Love In The Gilded Age (Fissure Chronicles, #1)
Release Date: 10/28/14
Summary from Goodreads: Once in a hidden queendom…
There is an ocean: In the infinite distance, between one hidden world and the next, is an unmeasurable expanse of twenty seas. One sprawling edge of the
world to another is filled with waters as beautiful as they are deadly, as miraculous as they are fraught. Treasure and treachery litter their ocean beds, sleeping side by side with adventurers whose travels ended abruptly, lives caught and held under a wave until all breaths fled.
There is a land: Tucked into a corner where four oceans fold together, land rises up illustrious in a jagged slash of mountains and forests, with secrets and wonders as plentiful as any water.
There are chronicles: Not of the twenty savage seas but of the fissure of land and the people who sigh life into it.
In an original epic fantasy world, Love In The Gilded Age reimagines the heroes and heroines of Grimm fairy tales as ethnically diverse, LGBT, disabled, and gender flipped.
Xanna drove herself forward, leaning into the run to propel them along. Her mother was trailing behind her but didn’t have an option except to follow as Xanna leapt from the last bit of land and crashed into the pond. She heard Koal’s strangled shout as she broke the surface, gasping and paddling wildly. She fought every bit of tiredness in her muscles as she dragged her mother from the depths of the water; she emerged spluttering and angry. “He will kill you for that,” her mother said without emotion. No fear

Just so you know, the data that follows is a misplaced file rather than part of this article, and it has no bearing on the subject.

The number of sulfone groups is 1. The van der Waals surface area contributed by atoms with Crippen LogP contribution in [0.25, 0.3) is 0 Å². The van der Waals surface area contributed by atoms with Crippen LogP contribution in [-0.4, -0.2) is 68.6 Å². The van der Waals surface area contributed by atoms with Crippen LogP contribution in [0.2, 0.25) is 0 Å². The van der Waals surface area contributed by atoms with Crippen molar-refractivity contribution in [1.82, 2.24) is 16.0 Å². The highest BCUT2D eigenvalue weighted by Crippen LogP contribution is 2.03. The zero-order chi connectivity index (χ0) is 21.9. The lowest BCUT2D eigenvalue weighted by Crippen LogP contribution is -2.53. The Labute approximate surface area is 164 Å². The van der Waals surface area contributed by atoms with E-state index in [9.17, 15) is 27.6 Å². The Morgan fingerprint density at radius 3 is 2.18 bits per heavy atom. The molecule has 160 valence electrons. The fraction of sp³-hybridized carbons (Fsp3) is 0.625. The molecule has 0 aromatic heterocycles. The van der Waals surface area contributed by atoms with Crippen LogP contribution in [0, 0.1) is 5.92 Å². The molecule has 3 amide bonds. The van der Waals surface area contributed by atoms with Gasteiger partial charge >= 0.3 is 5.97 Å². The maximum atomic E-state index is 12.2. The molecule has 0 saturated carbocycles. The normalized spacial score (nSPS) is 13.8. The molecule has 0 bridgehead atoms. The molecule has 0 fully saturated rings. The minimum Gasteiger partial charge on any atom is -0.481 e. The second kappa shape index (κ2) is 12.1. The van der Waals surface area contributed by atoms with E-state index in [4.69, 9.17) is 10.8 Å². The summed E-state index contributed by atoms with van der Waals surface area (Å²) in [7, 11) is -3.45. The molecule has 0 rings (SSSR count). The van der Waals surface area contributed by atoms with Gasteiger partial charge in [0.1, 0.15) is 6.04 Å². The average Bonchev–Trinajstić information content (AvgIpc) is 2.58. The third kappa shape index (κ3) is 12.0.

for her daughter’s life, no regret, no anger, just a blank statement of facts.
“No,” Xanna hissed. “I won’t be the one dying today.”
“Three souls will pass in this last fight.” Her mother dissolved into the senseless chanting of before, only repeated the ominous three souls will pass in this last fight. At least she had the good sense to pump her legs and move her arms to stay afloat.
Xanna had to get the rope off them if her plan was going to work. She pulled at their bound wrists, fearful and frustrated, and the vine uncoiled as if in response to her wish at the same moment the Wolf
reached the edge of the pool and leapt in. It loves my mother, Xanna thought, but found she didn’t care. She gripped the rope in a fist as she put three lengths between her mother, watching the Wolf wade sloppily through the water to the woman it loved.
She didn’t have long. Xanna had to act, and she had to be both quick and quiet about it—an impossibility now that her every movement made a splash. Still, she had to try. Koal was shouting at her from the clearing but she blocked out his warnings.
The Wolf only noticed her presence when she wrapped the vine around its neck and pulled it taut. Growling, it fought to face her but couldn’t spin and remain afloat at the same time. Xanna kicked her legs faster, unable to use her arms to keep her from a drowned death as she strangled the animal. She was slipping, on the verge of sinking. Without warning, the Wolf dipped underwater, testing her grip on the vine. She lost the rope.
Xanna looked around for it desperately. It was her only weapon.
The vine didn’t resurface but the Wolf did.